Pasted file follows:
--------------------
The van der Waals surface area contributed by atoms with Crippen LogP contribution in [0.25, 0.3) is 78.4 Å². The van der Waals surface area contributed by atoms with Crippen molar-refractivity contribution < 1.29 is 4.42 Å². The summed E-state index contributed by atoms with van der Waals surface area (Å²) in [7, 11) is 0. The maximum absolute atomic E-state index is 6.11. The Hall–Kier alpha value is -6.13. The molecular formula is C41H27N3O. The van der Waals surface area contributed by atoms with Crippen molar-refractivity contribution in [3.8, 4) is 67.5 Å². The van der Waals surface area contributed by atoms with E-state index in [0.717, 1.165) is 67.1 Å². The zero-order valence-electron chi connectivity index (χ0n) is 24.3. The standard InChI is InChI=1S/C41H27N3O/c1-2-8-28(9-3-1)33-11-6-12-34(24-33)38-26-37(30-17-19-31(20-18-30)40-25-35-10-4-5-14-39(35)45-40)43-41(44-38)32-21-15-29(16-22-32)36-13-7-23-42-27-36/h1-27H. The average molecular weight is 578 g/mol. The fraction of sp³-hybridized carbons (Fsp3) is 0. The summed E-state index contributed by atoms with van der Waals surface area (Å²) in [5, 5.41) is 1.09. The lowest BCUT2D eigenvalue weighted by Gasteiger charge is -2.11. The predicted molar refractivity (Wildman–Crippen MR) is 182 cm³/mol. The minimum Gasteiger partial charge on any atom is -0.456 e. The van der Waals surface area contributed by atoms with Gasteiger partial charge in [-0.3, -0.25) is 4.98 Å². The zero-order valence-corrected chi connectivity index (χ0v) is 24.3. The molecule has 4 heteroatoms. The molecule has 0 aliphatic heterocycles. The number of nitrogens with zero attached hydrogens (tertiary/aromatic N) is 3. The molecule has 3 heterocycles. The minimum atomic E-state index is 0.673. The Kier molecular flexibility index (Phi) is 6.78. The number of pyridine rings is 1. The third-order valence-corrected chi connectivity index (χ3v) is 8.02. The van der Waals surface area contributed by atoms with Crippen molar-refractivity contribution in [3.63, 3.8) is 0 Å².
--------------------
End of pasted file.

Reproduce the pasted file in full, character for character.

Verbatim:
The van der Waals surface area contributed by atoms with Crippen LogP contribution in [0.25, 0.3) is 78.4 Å². The van der Waals surface area contributed by atoms with Crippen molar-refractivity contribution < 1.29 is 4.42 Å². The summed E-state index contributed by atoms with van der Waals surface area (Å²) in [7, 11) is 0. The maximum absolute atomic E-state index is 6.11. The Hall–Kier alpha value is -6.13. The molecular formula is C41H27N3O. The van der Waals surface area contributed by atoms with Crippen molar-refractivity contribution in [3.8, 4) is 67.5 Å². The van der Waals surface area contributed by atoms with E-state index in [0.717, 1.165) is 67.1 Å². The zero-order valence-electron chi connectivity index (χ0n) is 24.3. The standard InChI is InChI=1S/C41H27N3O/c1-2-8-28(9-3-1)33-11-6-12-34(24-33)38-26-37(30-17-19-31(20-18-30)40-25-35-10-4-5-14-39(35)45-40)43-41(44-38)32-21-15-29(16-22-32)36-13-7-23-42-27-36/h1-27H. The average molecular weight is 578 g/mol. The fraction of sp³-hybridized carbons (Fsp3) is 0. The summed E-state index contributed by atoms with van der Waals surface area (Å²) in [5, 5.41) is 1.09. The lowest BCUT2D eigenvalue weighted by Gasteiger charge is -2.11. The predicted molar refractivity (Wildman–Crippen MR) is 182 cm³/mol. The minimum Gasteiger partial charge on any atom is -0.456 e. The van der Waals surface area contributed by atoms with Gasteiger partial charge in [-0.3, -0.25) is 4.98 Å². The zero-order valence-corrected chi connectivity index (χ0v) is 24.3. The molecule has 4 heteroatoms. The molecule has 0 aliphatic heterocycles. The number of nitrogens with zero attached hydrogens (tertiary/aromatic N) is 3. The molecule has 3 heterocycles. The minimum atomic E-state index is 0.673. The Kier molecular flexibility index (Phi) is 6.78. The number of pyridine rings is 1. The third-order valence-corrected chi connectivity index (χ3v) is 8.02. The van der Waals surface area contributed by atoms with Crippen molar-refractivity contribution in [3.63, 3.8) is 0 Å².